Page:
Chicago Sun Times - A reality TV show that transforms Chicago fixer-uppers into million-dollar homes is creating lots of buzz — but angry residents and at least one alderman say the show is a bad neighbor.
Complaints abound from residents upset about trash, noise and unsecured work sites — and how the older homes rehabbed by HGTV’s “Windy City Rehab” have changed the character of neighborhoods.
One of the show’s projects got slapped with two stop-work orders for doing work outside the scope of city permits.
The city Department of Buildings said Friday it will ask the show’s co-star, builder Donovan Eckhardt, to meet with department officials “to make sure they are meeting our standards and to bring the concerns of neighbors to their attention,” spokesman Gregg Cunningham said.
“We will continue to monitor their work closely and will take further enforcement action if necessary,” Cunningham added.
Besides the complaints, some viewers are scratching their heads over the reality show’s purported profits, wondering in online forums how the rehabbed homes, some of which haven’t sold yet, could be making profits in the hundreds of thousands of dollars for the developers.
The show wrapped up its first season on HGTV this past week and signed on for a second season. HGTV says it’s one of its most popular new series, claiming 9.3 million viewers in its first month and a half on the air.
Victoria, who hosts the show, is from Chicago.
Victoria, whose own home is in Bucktown, describes her goal as “taking over Chicago.”
“Bringing sexy back to the city is what I’m doing, why I got into this business. To make sure that I’m putting my stamp on every neighborhood in Chicago,” Victoria says in one video promoting the show called “High Heels, High Stakes.”
“A hundred years from now, people will be saying my name. I absolutely think I’m changing Chicago one house at a time.”
The two declined to comment to the Sun-Times, saying they’d consider an interview after next season premieres.
While the show has plenty of fans, critics have flocked online to skewer what they say are clumsy techniques and an arrogant attitude toward long-established neighborhoods.
“This show is everything that is wrong with Chicago,” one viewer wrote online. Wrote another: “Chicago does NOT need more 2 flats turned into million dollar single family homes, driving out renters.”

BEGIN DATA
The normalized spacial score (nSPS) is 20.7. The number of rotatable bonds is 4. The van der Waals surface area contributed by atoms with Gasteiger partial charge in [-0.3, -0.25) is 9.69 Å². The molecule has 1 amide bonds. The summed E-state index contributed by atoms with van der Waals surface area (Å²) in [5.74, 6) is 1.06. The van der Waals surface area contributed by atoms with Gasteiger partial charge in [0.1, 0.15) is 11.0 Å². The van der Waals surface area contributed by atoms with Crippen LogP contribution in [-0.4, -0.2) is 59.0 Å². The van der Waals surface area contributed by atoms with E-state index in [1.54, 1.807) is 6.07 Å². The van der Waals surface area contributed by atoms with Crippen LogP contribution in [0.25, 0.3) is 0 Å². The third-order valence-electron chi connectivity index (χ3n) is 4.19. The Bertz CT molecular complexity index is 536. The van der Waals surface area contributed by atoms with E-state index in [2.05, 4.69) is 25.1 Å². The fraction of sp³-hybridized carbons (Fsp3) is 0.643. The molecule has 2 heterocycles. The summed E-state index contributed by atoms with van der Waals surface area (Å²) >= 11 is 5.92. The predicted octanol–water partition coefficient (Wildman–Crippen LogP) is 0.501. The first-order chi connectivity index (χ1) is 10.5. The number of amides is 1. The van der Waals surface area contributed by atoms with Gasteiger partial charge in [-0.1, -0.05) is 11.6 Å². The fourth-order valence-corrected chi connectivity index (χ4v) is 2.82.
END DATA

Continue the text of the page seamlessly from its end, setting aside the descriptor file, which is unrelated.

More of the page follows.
Uh oh...I'll be honest, I love this show. Had no clue how addicted I was to HGTV until my girlfriend had it on constantly in our place. Now I'm a huge Property Brothers fan, love Chip and Joanna on Fixer Upper but now these two might be coming for the crown... Can't get enough of Windy City Rehab...mainly for the pan over shots of the city and I go "I know where that is!" Lame. Yes I know, but whatever, it's cool to see your city on television without the words "Two killed, three wounded in Southside shooting" or something to that effect. Apparently this show is making residents of Bucktown, Wicker Park, Ukrainian Village and Logan Square very upset...Apparently upping your neighborhood's property value is frowned upon these days? There are two sides of the coin here but the main side is doesn't everyone want to make money? The other side is gentrification of a neighborhood which I can also see. Here's my thing though, these people and this alderman are getting all huffy and puffy over like 9 homes...NINE. The show is on its first. season. Contractors bulldoze huge plots of land and do way worse in much shorter time than what Donovan Eckhardt is doing. I thought we're supposed to support each other in this city? Here is an entrepreneur who finally got his come up, signs with HGTV, makes a BUNCH of money, puts his business in line to succeed for years to come and now his own city is coming for him like HE did something wrong. GTFO. Team WCR all day. Can't wait for Season 2. - @Traceahamilton
A spokeswoman for HGTV responded: “We respect the concerns of neighbors who are impacted by common renovation-related issues that come up during home transformations. Issues linked to ‘Windy City Rehab’ are carefully reviewed so that we can bring them to resolution with input from local officials and continue to follow Alison on her journey to buy, renovate and sell homes in Chicago."